— Nan Sterman
They’re sweet, they’re hot, they’re the coolest things around. I’m talking peppers. Big peppers, small peppers, red, orange, purple, yellow, and of course, green.
With so many kinds of peppers on the market, you might be surprised to learn that culinary peppers are all variations on a theme. All are Capsicum anuum, an annual in the nightshade family, which makes them cousins to tomatoes, eggplants, potatoes, and tomatillos. Capsicum anuum is thought to have originated in South America. Columbus took peppers back to the King and Queen of Spain. From there, they spread worldwide.
As with most edibles that have a long history of human use, different cultures and cuisines select for their favorite “types” or styles of peppers: sweet bells, hot peppers, Asian peppers, Italian peppers, and so on.
Hot peppers’ heat comes from a compound called capsaicin, which stimulates nerve endings in skin and mucous membranes (in your nose, eyes, mouth, etc.) Around 1912, American pharmacist Wilbur Scoville devised a scale to rate the heat of different peppers known as the “Scoville Scale.”
The Scoville scale ranges from bell peppers on the bottom end, to law enforcement grade pepper spray at the hot end. Not all hot peppers grow hot, however. Their heat depends in part on your garden conditions: soil, climate, etc.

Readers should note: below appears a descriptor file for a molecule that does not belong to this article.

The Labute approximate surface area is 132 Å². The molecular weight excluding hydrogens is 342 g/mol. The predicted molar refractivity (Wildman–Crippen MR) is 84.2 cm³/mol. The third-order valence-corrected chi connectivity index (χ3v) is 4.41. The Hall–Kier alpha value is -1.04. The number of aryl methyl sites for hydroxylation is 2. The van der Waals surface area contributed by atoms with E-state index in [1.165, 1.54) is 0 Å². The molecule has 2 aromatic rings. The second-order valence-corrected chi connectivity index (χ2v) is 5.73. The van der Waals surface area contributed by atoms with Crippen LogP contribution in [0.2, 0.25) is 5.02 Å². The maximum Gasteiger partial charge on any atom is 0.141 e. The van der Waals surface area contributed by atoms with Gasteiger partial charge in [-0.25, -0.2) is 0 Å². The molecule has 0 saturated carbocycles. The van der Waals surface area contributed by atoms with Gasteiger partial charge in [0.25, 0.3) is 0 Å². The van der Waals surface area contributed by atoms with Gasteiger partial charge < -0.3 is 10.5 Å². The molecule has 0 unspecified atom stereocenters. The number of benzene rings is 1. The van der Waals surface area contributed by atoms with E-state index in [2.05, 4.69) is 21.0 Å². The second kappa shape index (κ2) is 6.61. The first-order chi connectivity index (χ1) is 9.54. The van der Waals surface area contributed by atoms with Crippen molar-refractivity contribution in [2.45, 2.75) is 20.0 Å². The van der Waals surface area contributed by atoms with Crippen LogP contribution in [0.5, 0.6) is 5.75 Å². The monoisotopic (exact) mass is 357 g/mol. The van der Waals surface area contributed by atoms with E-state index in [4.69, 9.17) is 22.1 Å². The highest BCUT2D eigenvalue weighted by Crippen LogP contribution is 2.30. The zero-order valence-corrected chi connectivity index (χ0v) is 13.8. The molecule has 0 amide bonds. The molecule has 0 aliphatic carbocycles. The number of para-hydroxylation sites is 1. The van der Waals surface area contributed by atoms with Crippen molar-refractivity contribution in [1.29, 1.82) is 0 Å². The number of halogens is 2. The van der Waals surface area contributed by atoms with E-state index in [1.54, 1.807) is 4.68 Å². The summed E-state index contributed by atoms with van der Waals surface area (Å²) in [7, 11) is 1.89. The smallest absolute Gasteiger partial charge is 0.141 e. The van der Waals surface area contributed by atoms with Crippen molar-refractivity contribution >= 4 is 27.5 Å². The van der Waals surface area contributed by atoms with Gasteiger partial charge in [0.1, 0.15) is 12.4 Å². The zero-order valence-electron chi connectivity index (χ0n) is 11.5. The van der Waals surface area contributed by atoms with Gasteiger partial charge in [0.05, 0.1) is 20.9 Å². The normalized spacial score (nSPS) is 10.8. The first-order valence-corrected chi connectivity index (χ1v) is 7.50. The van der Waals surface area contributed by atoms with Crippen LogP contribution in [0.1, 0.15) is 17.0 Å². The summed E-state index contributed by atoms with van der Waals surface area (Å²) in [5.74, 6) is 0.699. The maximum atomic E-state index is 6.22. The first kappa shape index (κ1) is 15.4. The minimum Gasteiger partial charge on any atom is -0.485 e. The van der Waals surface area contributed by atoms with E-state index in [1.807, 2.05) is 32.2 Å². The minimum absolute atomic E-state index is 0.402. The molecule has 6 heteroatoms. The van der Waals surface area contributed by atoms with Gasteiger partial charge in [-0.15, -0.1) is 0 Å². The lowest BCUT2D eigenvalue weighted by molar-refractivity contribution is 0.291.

Grow peppers in full sun, in rich, well-amended soil. Space plants at least 18” apart, depending on the size of the plant (allow more space between larger plants). Irrigate frequently enough to keep the soil damp (not wet), watering with in-line drip irrigation so you don’t wet leaves. Fertilize with an organic vegetable fertilizer, according to directions. Harvest fruits when you decide the color is right (green, red, orange, etc.)
Plants in the pepper family need to be rotated, so grow peppers, eggplant, tomatoes, and tomatillo in one garden bed this year. Next year, move them all to a different bed, then back to the first bed in year three. If you grow these plants in the same place every year, the soil pathogens will multiply and attack the plants’ roots. The plants begin to decline and stop producing earlier than they would otherwise.
Store extra peppers
It’s easy to freeze extra peppers in zip top bags after they are washed and dried. With hot peppers, I just shave off as much of the frozen pepper as I need when I’m cooking.
If you have trouble digesting green bell peppers, try switching to yellow, red, orange, or purple peppers rather than green. Here’s why. All peppers start out green; then mature to red, orange, yellow, or purple. So, a green pepper, is an underripe pepper. According to some sources, the fiber in the skin of green peppers causes indigestion, others say it is the wax in the skin. Either way, these unripe green bells typically cause discomfort. So if the green makes you belch, try a colored pepper – once mature, bell peppers are sweeter and easier to digest.